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Old 01-16-2010, 10:48 PM   #41
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why bother?

How much enjoyment are you hopeing to acheive by forcing yourself to drink something you dont like.It may just be that you dont like wine.I dont like wine either.
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Old 01-17-2010, 01:11 AM   #42
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coookies, I don't know where you live in MA but if you are near a Yankee Spirits store I suggest you pay them a visit. My nearby one has at least one person available to help you through wine selections. I've worked my way through some of the best of them (and some of the worst ) and am into full-blown dry reds now.

A "fun" wine that is mild on the tongue is a Prosecco (white); I've enjoyed a number of bottles by Mionetto - have not tried any other brand. It's a bit effervescent...like a little party in the mouth!

As "powerplant" stated, tannins will make the wine seem more astringent in your mouth. Think of it as swabbing your tongue with a cotton ball full of rubbing alcohol. Ick!

Half the fun of trying to find a wine/wines you like is the trying. The other half.....heck, I forgot! Busy sampling as I type.
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Old 01-17-2010, 02:13 AM   #43
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Start off with a sweet sparkling wine like Martini & Rossi Asti Spumante. It's sweet, bubbly, and has lot's of stone-fruit aromas that the alcohol and carbonation wisp about your senses. This is my favorite wine to introduce "non-wine drinkers" to. Very consistent in effect.

As someone else mentioned, try some German Rieslings next (which tend to be sweeter than American Rieslings).

Then slowly begin experimenting with other, more dry whites such as an excellent Californian Chardonnay that has been aged in oak to produce those rich buttery flavors. Drier wines benefit from richer fattier food pairings - such as cheese or butter sauces.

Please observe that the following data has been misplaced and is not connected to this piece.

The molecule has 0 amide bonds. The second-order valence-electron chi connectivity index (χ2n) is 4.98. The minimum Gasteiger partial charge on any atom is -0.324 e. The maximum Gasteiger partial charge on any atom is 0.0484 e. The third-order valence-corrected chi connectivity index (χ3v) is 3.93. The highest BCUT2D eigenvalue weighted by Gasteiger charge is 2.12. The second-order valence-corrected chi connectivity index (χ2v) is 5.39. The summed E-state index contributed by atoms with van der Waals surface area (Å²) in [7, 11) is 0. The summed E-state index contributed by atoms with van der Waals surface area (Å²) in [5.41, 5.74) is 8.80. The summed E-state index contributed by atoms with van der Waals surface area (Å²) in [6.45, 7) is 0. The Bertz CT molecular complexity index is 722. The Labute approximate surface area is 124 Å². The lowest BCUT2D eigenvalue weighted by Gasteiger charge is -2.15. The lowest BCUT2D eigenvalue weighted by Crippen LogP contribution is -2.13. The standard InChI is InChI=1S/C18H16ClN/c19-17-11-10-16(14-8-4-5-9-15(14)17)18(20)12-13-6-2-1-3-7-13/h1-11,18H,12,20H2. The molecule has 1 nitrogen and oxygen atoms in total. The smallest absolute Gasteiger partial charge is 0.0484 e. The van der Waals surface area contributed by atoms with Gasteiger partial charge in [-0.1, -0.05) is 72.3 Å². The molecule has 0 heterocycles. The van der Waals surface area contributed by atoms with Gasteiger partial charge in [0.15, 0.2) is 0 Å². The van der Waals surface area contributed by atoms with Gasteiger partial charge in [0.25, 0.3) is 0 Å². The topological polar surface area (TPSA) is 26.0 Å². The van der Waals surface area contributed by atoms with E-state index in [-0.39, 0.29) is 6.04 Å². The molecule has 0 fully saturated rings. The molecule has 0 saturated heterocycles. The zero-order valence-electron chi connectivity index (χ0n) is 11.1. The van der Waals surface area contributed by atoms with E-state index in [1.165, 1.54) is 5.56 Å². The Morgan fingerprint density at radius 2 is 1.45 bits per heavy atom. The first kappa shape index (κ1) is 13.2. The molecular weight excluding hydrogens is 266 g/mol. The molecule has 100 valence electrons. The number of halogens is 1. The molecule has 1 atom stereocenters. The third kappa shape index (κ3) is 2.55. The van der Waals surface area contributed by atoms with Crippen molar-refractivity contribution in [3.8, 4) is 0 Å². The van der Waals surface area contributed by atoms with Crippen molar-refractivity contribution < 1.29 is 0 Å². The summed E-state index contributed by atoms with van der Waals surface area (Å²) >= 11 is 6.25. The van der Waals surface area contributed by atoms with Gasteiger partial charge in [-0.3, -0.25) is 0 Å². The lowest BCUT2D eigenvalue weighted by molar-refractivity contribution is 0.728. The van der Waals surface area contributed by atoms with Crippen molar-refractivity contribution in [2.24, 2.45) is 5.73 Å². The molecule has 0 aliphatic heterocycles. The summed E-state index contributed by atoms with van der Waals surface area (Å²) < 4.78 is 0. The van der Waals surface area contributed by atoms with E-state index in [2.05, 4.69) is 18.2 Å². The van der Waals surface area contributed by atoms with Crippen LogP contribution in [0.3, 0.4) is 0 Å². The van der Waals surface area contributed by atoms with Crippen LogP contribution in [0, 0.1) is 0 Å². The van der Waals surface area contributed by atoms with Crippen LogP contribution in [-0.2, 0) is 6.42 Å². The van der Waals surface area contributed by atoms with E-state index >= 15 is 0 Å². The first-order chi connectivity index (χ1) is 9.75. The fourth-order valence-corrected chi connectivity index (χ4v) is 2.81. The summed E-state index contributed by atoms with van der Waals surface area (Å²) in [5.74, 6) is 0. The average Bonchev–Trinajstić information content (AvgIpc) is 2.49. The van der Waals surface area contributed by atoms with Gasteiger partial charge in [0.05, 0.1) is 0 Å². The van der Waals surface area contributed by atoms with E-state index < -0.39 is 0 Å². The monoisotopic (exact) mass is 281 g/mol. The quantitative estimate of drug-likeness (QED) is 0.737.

Despite what certain popular movies will tell you, I recommend Merlot as a first red. Quality varies considerably, so pick a few and have your own tasting. Most reds are dry, so again, pair accordingly.

Have fun!
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Old 01-19-2010, 05:44 PM   #44
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I tried a Pinot Noir called Cavit last weekend and really liked it, poured through an aerator and it was quite tasty and mild. Also recently tried some sweet white wines out at dinner and liking this trying stuff out business. :) Other than that one Pinot though I will stick to sweet whites for a little while.

:-D
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Old 01-20-2010, 11:48 AM   #45
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Originally Posted by coookies View Post
I tried a Pinot Noir called Cavit last weekend and really liked it, poured through an aerator and it was quite tasty and mild. Also recently tried some sweet white wines out at dinner and liking this trying stuff out business. :) Other than that one Pinot though I will stick to sweet whites for a little while. :-D
We tried the Cavit Pinot Noir and really liked it a lot too. Another red wine we recently tried and liked was called Menage a Trois bottled by Folie a Deux winery. It is a blend of 3 wines, Zinfandel, Merlot and Cabernet Sauvignon.

Carol
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Old 01-20-2010, 02:09 PM   #46